UNEP Launches Campaign to Keep South Sudan Green
Over the next two weeks, 500,000 trees will be planted around the city of Juba, in South Sudan, as part of the Keep Juba Green campaign launched by the United Nations Environment Programme (UNEP).
Khartoum, 29 June 2010 - Over the next two weeks, 500,000 trees will be planted around the city of Juba, in South Sudan, as part of the Keep Juba Green campaign launched by the United Nations Environment Programme (UNEP).
Keep Juba Green is part of a UN commitment to plant one million trees across Southern Sudan in 2010 and 2011, being jointly implemented by the Ministry of Housing, Physical Planning and Environment, the Directorate of Forestry of Central Equatoria State and UNEP.
Supported by the UK Department of International Development (DFID) and the Government of Italy, the campaign aims to engage community groups, schools and organizations in the planting of 23 different tree species in an effort to draw attention to the need for reforestation and improved forest management in South Sudan.
Southern Sudan is estimated to have lost 40 percent of its forests since Sudan gained independence in 1956. A 2007 UNEP Post-Conflict Assessment of Sudan found that deforestation was principally driven by energy needs, for firewood and charcoal, as well as land clearing to meet agricultural and local construction needs.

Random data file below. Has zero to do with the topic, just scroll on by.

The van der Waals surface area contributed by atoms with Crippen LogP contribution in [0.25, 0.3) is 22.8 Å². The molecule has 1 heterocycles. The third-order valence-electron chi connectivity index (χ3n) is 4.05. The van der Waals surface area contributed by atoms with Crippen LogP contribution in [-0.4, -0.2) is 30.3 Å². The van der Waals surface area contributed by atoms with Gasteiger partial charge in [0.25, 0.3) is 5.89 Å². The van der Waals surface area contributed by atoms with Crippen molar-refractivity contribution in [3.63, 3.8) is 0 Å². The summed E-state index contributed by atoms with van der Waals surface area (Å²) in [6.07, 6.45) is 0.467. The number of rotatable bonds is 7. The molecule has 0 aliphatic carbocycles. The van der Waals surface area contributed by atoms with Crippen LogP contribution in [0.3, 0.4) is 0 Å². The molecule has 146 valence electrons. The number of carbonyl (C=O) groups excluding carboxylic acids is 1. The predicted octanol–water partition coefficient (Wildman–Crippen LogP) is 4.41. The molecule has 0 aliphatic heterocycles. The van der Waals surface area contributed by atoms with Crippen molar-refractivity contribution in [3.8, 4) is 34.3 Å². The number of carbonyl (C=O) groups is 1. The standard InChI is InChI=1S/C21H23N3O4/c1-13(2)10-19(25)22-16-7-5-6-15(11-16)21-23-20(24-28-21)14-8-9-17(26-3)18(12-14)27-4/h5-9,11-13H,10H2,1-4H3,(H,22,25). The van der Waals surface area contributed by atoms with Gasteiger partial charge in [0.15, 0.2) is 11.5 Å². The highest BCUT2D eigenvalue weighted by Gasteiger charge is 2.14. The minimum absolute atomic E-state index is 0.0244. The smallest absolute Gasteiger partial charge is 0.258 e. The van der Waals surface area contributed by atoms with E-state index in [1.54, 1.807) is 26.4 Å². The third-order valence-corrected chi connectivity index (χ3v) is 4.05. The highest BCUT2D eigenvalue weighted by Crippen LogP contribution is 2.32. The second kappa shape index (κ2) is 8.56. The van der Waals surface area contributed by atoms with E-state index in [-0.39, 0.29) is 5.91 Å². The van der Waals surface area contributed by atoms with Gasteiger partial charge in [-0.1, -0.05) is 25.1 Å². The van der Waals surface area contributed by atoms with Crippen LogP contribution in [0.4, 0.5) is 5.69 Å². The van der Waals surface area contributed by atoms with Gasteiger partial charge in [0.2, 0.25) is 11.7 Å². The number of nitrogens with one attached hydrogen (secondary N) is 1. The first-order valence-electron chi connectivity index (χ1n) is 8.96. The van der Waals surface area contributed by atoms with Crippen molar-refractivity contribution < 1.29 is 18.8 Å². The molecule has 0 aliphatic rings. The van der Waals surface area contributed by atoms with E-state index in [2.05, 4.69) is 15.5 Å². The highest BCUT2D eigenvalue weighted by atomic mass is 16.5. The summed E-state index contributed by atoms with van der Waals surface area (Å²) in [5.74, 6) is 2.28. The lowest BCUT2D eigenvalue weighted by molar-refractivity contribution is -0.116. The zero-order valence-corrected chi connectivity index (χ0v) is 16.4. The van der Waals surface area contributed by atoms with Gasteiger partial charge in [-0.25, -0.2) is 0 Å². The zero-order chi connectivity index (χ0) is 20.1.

The Vice President of Southern Sudan, Riek Machar, planted the campaign's first tree, a mango seedling, and urged others to get involved in working for a more sustainable future.
UNEP's Sudan Programme Manager, Robin Bovey, said the tree planting effort would not be possible without the government's determination to encourage the wise use of natural resources.
"There's still a vast amount of work to do to ensure development in the south proceeds in an environmentally sensitive and sustainable way which will in turn ensure livelihoods and public health in the years to come," Mr Bovey said.
Two decades of devastating civil war ended in January 2005 when a Comprehensive Peace Agreement was signed between the Sudanese central government in Khartoum and the Sudan People's Liberation Army in the South.
As it focuses on recovery and development, the country faces key environmental challenges such as land degradation, deforestation and the impacts of climate change. Adequate management and rehabilitation of natural resources are fundamental prerequisites to peacebuilding in Sudan.
Through its Disasters and Conflicts Programme, UNEP's activities in Sudan focus on addressing the links between environmental pressures and conflict through capacity-building and more effective natural resource management, primarily water and forestry, to help build community resilience, address poverty issues and support peacebuilding.
With UNEP's support, the Ministry of Environment completed the South Sudan Environmental Policy 2010 as well as the 2010 South Sudan Environment Act which will be reviewed during a UNEP-sponsored stakeholder workshop in August.